The progressions you make after a few months after surgery start to slow down. But don’t lose sight of your goals.

First 3 months after knee replacement surgery

First 6 Months after Knee Replacement Surgery

Physical Therapy appointments have decreased to only once a week. Since your strength and mobility have greatly improved, there are many more exercises that you can do on your own at home. However, it is best to continue to have your therapist guide you through treatment to ensure full functionality.

You may find yourself walking longer, going on small hikes, and returning to other lighter activities such as nine rounds of golf. This is a fun and exciting time but make sure to still work on your areas of weakness.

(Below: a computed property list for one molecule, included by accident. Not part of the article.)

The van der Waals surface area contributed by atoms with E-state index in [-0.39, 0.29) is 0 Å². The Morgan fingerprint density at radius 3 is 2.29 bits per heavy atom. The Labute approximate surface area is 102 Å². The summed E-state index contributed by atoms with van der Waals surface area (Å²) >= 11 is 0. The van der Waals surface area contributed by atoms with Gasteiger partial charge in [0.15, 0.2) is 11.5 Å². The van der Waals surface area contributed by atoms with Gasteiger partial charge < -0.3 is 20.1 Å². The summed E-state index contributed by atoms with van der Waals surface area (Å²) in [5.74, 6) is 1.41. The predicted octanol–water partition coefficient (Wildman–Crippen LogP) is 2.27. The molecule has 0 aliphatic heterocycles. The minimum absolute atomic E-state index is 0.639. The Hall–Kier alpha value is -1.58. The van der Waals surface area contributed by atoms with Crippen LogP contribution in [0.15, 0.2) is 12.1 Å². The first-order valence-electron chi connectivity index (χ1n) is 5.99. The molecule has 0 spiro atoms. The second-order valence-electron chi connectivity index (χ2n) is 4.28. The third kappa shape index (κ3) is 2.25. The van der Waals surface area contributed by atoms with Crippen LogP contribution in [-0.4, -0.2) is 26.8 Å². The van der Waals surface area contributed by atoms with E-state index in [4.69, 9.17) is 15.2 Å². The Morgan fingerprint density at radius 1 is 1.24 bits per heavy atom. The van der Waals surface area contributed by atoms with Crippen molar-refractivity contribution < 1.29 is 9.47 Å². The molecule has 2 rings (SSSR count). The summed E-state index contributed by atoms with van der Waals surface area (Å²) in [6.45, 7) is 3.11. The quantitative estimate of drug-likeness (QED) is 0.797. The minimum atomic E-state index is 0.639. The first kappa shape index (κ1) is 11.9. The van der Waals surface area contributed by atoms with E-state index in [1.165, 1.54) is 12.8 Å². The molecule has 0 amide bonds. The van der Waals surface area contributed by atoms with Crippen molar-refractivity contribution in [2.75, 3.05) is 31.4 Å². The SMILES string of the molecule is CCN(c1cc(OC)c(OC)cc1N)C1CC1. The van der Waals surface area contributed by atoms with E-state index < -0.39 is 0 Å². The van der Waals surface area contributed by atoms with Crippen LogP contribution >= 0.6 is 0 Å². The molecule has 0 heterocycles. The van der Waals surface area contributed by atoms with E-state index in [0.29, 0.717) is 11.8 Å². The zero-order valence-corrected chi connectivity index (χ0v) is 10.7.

First 6 months after knee replacement surgery

Recovery During the Final 6 Months of the First Year after Knee Replacement Surgery

During the final six months of your first year post-operatively, you can still expect soreness and stiffness. Make sure to remember the exercises your Physical Therapist taught you so that you can continue to work on this as needed.

You can still expect to see improvements as you return to more and more functional activities. At the end of the first year, you should feel strong, stable, and happy with your decision to have your knee replaced and to have your life back!

Recovery during the final six months of the first year after knee replacement surgery

Frequently Asked Questions about Knee Replacements

Can I go home on the same day as my knee replacement?2021-02-28T20:43:08-10:00